My mother, now deceased, did place a high value on genealogy. She traced the Jack side of the family back to a Patrick Jack who had a tavern in Charlotte, S.C., Mecklenburg Country, in pre-revolutionary times. Patrick or his son, James, is supposed to have carried (or attempted to carry) a document called the Mecklenburg Declaration of Independence to the Continental Congress while it was sitting in Philadelphia. One story was that he actually delivered it. Another story was that he left for Philadelphia intending to deliver it, but, finding the city surrounded, returned with it rather than have it fall in enemy hands. My mother's research on these points was good enough to satisfy the SAR people on my account, and I (or my sister) somewhere or other have a box of source documents for her research.
I have met Jacks in Kansas City (Nancy) and Baton Rouge (William from Florida), but not much of anywhere else. Nancy told me, I think I remember it correctly, that she hadrelative who told her they were descended from a Captain Patrick Jack, an Irishman who sailed a boat into New York Harbor in pre-revolutionary days.
All of my offspring and my Uncle Whit's offspring have moved from the local area. There is no one left in the family older than me to tell me stories about it.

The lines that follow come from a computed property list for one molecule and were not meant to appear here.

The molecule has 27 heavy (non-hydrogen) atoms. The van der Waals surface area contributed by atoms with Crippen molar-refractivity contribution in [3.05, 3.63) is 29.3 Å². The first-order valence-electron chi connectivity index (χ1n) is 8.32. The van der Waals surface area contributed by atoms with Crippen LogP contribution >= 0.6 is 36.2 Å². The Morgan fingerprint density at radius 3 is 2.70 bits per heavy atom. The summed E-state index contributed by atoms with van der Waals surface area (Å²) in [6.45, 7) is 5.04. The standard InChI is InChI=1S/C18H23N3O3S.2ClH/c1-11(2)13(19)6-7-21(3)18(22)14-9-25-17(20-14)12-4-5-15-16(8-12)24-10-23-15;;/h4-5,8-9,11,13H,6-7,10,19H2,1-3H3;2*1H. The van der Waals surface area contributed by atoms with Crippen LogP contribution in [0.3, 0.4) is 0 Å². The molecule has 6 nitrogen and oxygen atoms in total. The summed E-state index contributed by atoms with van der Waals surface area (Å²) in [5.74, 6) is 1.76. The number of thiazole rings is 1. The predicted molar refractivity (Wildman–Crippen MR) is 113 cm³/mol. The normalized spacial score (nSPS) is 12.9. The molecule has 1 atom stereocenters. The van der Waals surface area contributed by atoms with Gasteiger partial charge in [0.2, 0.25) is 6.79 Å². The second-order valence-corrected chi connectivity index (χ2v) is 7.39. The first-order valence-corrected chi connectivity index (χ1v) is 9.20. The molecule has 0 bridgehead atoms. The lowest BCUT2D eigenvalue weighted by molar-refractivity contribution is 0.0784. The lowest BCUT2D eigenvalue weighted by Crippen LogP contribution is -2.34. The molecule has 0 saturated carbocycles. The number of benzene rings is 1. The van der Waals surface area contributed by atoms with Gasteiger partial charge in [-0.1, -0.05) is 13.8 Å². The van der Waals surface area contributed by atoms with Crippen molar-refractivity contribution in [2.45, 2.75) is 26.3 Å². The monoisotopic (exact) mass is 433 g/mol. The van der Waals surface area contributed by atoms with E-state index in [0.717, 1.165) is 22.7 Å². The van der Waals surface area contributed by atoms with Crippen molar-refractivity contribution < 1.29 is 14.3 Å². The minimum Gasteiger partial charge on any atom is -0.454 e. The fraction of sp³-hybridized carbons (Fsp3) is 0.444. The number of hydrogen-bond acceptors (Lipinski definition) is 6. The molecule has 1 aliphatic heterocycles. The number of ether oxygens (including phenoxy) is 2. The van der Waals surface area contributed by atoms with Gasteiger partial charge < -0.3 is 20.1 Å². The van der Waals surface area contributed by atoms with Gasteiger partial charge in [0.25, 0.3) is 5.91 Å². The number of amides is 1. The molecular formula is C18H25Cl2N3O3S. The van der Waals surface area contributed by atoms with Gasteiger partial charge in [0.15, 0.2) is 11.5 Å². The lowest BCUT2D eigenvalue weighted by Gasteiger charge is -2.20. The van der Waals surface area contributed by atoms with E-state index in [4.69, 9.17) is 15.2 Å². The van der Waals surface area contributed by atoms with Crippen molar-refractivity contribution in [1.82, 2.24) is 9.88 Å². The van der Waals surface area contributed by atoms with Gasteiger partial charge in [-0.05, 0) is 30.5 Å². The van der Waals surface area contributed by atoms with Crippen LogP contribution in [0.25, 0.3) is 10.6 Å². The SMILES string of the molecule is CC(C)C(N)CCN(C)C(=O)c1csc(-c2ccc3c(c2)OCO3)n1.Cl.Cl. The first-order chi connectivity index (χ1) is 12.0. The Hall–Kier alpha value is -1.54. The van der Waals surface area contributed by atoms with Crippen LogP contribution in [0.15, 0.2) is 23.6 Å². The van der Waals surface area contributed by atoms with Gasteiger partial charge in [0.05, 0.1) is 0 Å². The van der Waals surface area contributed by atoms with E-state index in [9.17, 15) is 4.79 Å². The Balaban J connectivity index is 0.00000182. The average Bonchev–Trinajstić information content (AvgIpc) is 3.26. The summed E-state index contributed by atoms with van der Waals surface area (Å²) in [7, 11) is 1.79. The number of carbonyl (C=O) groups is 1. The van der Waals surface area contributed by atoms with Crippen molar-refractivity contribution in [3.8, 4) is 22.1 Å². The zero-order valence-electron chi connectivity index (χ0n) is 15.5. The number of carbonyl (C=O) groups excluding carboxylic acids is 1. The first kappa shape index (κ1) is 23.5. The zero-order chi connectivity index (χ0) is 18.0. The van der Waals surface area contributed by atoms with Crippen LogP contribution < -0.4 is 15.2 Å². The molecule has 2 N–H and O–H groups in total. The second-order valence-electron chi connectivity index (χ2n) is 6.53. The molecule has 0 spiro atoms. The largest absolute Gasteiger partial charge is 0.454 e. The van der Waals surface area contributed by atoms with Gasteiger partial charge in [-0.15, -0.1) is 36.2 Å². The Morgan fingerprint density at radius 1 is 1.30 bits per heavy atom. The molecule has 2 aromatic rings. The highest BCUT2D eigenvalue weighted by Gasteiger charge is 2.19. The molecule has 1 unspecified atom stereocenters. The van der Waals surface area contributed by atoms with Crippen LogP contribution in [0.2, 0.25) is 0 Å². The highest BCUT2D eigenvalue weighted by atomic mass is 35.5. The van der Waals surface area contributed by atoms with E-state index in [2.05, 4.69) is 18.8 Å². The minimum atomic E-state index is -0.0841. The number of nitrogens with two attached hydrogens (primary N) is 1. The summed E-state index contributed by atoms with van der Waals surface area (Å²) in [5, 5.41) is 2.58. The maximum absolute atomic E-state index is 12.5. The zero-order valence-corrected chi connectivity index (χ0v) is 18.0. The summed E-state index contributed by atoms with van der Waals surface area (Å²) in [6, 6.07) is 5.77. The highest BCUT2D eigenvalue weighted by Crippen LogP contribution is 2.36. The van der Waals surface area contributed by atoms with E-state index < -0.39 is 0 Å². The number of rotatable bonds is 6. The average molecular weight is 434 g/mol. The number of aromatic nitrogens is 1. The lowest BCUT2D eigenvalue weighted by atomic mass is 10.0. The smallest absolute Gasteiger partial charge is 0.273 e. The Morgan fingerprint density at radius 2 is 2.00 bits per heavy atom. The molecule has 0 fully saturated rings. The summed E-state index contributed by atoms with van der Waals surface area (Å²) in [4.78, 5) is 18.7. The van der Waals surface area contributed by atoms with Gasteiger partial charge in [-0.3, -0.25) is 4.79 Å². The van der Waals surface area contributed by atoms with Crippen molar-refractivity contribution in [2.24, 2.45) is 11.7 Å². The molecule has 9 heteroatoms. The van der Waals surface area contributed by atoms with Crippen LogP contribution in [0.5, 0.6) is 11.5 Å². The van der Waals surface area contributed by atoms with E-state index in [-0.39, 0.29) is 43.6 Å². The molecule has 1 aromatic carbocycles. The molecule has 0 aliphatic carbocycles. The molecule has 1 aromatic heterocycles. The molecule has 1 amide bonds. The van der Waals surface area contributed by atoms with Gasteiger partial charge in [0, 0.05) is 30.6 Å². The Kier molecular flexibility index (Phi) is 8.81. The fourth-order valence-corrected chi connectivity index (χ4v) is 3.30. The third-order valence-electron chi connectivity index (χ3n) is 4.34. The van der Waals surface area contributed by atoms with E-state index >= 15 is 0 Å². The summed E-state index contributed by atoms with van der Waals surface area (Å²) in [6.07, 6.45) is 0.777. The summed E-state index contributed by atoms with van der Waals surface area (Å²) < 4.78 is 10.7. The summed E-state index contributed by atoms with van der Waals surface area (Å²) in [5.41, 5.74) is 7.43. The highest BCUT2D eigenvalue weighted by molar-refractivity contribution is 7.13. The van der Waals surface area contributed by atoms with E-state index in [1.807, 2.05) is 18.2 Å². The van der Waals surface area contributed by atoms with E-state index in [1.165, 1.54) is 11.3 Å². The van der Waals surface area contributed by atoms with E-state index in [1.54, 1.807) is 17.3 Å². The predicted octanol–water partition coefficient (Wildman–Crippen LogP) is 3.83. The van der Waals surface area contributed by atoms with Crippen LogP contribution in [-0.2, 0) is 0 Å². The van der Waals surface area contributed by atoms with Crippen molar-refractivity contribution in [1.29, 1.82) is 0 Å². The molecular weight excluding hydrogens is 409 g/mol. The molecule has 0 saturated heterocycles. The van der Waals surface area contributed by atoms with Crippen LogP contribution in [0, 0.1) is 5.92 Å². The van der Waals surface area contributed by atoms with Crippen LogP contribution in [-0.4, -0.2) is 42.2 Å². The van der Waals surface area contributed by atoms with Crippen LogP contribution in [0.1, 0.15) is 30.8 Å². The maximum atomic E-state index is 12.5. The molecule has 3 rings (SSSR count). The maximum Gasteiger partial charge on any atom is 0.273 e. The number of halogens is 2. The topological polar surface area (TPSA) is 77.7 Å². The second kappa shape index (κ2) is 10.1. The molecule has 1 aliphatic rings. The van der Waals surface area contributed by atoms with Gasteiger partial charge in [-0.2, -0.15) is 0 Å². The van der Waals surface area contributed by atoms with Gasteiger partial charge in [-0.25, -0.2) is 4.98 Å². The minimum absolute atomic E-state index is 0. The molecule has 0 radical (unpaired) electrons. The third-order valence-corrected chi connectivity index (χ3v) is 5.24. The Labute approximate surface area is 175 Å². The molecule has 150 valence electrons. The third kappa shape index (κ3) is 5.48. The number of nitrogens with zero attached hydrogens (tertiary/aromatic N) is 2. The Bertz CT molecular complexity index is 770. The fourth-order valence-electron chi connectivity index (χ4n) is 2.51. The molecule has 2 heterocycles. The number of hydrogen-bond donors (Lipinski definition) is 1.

I do have a copy of Fair Hardin's three volume Northwest Louisiana, A History of the Watershed of the Red River, 1714-1937, published in the late 1930's by the Historical Record Association of Shreveport, La.
Hardin devotes several pages to the history of the Jack family. He repeats much of what I have been told about the origins. He writes, pp 170 of the Biography volume (they are not numbered): "He (my grandfather George Whitfield Jack) was descended from one of the old American families, his great-great-grandfather, Patrick Jack, a native of Ireland, having come to the new world about 1730, settling in North Carolina. His ancestors were connected with the nobility and one of them suffered death for his religious views in 1661, during the reign of Charles, II. Patrick Jack served his adopted country in the Revolutionary War. The grandparents of Judge Jack were Professor William C. and Catherine Clara (Wellborn) Jack. The former was born in Wilkes county, Georgia, October 8, 1808, became a distinguished educator of Louisiana and died in Natchitoches in November, 1886."